Other experts believe that the "witch craze" had deeper roots. They claim that it represented a clash between established religions, Catholicism and Protestantism, and older folk culture and beliefs.  Before the spread of Christianity near the end of the Roman Empire, a variety of older religions held sway in Europe. Most worshipped a variety of gods and had their own religious practices.  For example, the Celts, who lived in parts of Germany, France, Spain, Scotland, and Ireland, held ceremonies every fall to appease the spirits of the dead by building bonfires on tall hills. The ancient Wicca religion worshiped nature and held rituals to ensure good harvests. By the time of the 16th century, many of these practices had been suppressed or adapted by the church. For example, All Souls Day, a Catholic religious holiday, has its origin in old Celtic practices. Nevertheless, some rituals continued to be practiced, especially in rural areas. They became associated or confused with devil worship and the church viewed them as a threat that had to be severely repressed.

The Malleus Maleficarum

While the general cause of the witch craze may be debatable, many historians think it was energized by the actions of Pope Innocent VIII in 1484.  In that year, the Vatican became increasingly concerned about what it perceived as the growing problem of sorcery and witchcraft, particularly in Germany. In December of that year, the pope issued a Bull (decree) condemning the practices of witchcraft and ordering the clergy to assist in stamping it out. While not the only church decree on the subject of witchcraft, it was the most powerful and influential.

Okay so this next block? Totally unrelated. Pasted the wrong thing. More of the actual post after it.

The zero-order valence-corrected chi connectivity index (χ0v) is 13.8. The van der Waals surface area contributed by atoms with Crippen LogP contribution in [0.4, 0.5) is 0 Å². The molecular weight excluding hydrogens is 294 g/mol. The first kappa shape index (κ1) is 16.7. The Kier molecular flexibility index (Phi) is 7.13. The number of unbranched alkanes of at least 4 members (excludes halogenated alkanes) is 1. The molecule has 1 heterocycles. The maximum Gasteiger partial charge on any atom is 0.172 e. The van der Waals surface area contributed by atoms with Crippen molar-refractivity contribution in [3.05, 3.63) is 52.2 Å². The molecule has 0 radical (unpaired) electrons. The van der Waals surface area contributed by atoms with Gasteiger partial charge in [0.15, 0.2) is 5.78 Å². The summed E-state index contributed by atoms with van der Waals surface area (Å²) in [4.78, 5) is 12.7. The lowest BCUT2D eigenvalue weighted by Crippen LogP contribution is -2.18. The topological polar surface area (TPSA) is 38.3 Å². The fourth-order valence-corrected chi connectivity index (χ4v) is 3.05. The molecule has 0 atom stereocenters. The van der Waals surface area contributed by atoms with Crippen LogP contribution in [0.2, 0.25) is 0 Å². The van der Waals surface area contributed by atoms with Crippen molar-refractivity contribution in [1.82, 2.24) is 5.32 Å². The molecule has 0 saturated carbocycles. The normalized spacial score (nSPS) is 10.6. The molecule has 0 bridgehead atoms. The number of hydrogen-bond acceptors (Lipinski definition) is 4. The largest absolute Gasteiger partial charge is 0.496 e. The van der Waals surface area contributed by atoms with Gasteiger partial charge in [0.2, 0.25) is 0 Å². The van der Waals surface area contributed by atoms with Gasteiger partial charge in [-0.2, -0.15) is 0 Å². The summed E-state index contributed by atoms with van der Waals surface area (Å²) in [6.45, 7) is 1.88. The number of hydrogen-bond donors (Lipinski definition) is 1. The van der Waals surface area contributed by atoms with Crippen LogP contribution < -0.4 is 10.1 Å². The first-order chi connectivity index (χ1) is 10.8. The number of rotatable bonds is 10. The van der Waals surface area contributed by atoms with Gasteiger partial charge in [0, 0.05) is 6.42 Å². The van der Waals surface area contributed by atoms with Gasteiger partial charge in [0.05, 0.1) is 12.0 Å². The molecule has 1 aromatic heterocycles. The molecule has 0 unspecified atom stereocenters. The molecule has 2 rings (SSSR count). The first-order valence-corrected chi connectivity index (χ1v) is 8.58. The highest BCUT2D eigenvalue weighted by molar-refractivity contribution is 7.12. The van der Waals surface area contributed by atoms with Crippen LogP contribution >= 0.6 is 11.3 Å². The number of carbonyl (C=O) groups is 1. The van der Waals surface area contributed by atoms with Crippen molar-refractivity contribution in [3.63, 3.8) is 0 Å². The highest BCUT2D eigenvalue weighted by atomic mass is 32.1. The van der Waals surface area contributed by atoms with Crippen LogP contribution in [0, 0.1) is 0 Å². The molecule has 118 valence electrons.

To aid in these new efforts, the church had two inquisitors, Heinrich Kramer and James Sprenger, who would lead the campaign against witchcraft. Both senior churchmen of the Dominican Order, Kramer and Sprenger pursued their duties with energy and determination. The first task was the writing of the Malleus Maleficarum (The Witch Hammer), published as early as 1486. It was a handbook to be used by church and civil authorities alike for identifying, trying, and punishing witches. Widely distributed, the book continued to be printed and used well into the 1700s. Oddly, it was also widely used in Protestant countries.